A while back I sent an email about this slick-as-all-get-out “web governance” tool — called Siteimprove — that the Saint Martin’s powers-that-be bestowed on the marketing and communications office, much like Glinda the Good Witch bestowed ruby slippers on Dorothy.
Now, your first question might be: What email?
Followed by: Web wha’?
Then: Aaaand what does it have to do with me?
In the spirit of short and sweet, here are my answers:
What email? Doesn’t matter. Forget this one.
Web wha’? Governance. Web governance.
Think of it this way: web governance is all the stuff we do to run the website and make sure it’s working well. From who works on the site (you, our glorious web assistants!), to how we get things done (workflow), what standards we adhere to (style and content guidelines), what our goals are (well, uh…goals) and the nuts of bolts of doing it correctly (no broken links, misspelled words, incorrect coding, accessibility issues, pages that aren’t being visited that we should get rid of, etc.). Hmm…maybe Wikipedia’s definition was better. Leaner anyway.
Aaaand what does it have to do with me?
You’ll be able to see where your site is broken so you can fix it. Cool, right? (Yes, I’m a geek.)
Through Siteimprove’s slick-as-all-get-out interface, we can see all the things on the website that might need a-fixin’ (say, broken links or misspellings) and clean ’em up. These fixes are important for a couple of reasons:
- Search engines, like Google, treat websites that are well-constructed and well-maintained much nicer than those that are not. Much nicer = higher placement in the search results. This is a good thing.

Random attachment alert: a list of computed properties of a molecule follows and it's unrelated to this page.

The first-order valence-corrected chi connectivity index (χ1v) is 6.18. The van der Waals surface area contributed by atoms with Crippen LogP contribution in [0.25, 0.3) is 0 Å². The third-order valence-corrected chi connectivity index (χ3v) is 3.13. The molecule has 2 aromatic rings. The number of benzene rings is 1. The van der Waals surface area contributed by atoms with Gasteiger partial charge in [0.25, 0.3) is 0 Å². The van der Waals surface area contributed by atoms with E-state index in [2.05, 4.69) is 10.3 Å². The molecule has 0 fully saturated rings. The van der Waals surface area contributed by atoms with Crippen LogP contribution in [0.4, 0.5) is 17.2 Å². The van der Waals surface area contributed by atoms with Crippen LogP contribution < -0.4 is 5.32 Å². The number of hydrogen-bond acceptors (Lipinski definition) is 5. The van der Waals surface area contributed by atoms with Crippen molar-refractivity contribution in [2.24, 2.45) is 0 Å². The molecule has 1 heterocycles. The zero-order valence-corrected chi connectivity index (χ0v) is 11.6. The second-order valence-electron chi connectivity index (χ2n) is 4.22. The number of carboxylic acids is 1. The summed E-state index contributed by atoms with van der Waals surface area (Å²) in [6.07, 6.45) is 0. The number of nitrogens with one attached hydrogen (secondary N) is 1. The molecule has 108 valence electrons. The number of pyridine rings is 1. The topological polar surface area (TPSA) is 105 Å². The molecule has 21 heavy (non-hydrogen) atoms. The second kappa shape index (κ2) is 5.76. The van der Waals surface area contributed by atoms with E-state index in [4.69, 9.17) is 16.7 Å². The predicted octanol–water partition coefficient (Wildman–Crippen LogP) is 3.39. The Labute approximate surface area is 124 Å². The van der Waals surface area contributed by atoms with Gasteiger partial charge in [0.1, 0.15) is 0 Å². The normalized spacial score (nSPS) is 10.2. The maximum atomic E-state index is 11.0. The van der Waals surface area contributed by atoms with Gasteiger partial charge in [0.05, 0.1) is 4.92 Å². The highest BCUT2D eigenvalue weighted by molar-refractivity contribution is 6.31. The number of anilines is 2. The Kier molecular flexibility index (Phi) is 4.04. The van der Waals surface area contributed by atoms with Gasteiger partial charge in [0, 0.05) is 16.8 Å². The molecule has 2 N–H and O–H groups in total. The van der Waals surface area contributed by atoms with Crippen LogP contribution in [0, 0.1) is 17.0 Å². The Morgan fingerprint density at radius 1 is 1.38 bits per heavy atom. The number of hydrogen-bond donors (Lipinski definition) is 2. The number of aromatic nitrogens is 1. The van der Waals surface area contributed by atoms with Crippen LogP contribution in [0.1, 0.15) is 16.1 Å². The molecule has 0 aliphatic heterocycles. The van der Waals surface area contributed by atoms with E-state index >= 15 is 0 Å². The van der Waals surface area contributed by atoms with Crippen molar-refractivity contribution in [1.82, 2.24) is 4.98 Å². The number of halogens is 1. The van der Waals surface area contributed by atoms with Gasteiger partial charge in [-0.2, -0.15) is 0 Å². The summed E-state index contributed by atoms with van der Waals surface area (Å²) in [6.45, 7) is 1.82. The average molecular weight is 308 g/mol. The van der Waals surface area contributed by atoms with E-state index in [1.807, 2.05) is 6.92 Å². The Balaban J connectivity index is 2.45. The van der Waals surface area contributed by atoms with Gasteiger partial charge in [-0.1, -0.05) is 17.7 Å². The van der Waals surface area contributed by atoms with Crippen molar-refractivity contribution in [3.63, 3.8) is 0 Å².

- A well-constructed, well-maintained website helps foster trust between us and our users. Just think about your own experiences. What happens to you when you go to a site and experience misspellings or broken links? Kinda yucky, right?
I’ve completed configuration of Siteimprove and next week, if you’re a primary web assistant, you’ll receive an email inviting you to complete your Siteimprove account setup. Once you do, you’ll:
- Receive weekly status reports on the health of your website, seeing:
- Broken links
- (These are the big kahunas. Other things we’ll look at as time goes on.)
- Be able to login to Siteimprove, see exactly what pages have problems and where the problems are on the .aspx page of your website. Once you’ve pinpointed the issue, you’ll fix it in SharePoint Designer, then send a publish request to Carl.
To help you learn how to use Siteimprove, I’ll be setting up a training. If you’d like to dive in on your own, please check out Siteimprove’s video tutorials or sign up for one of their weekly 30-minute training sessions.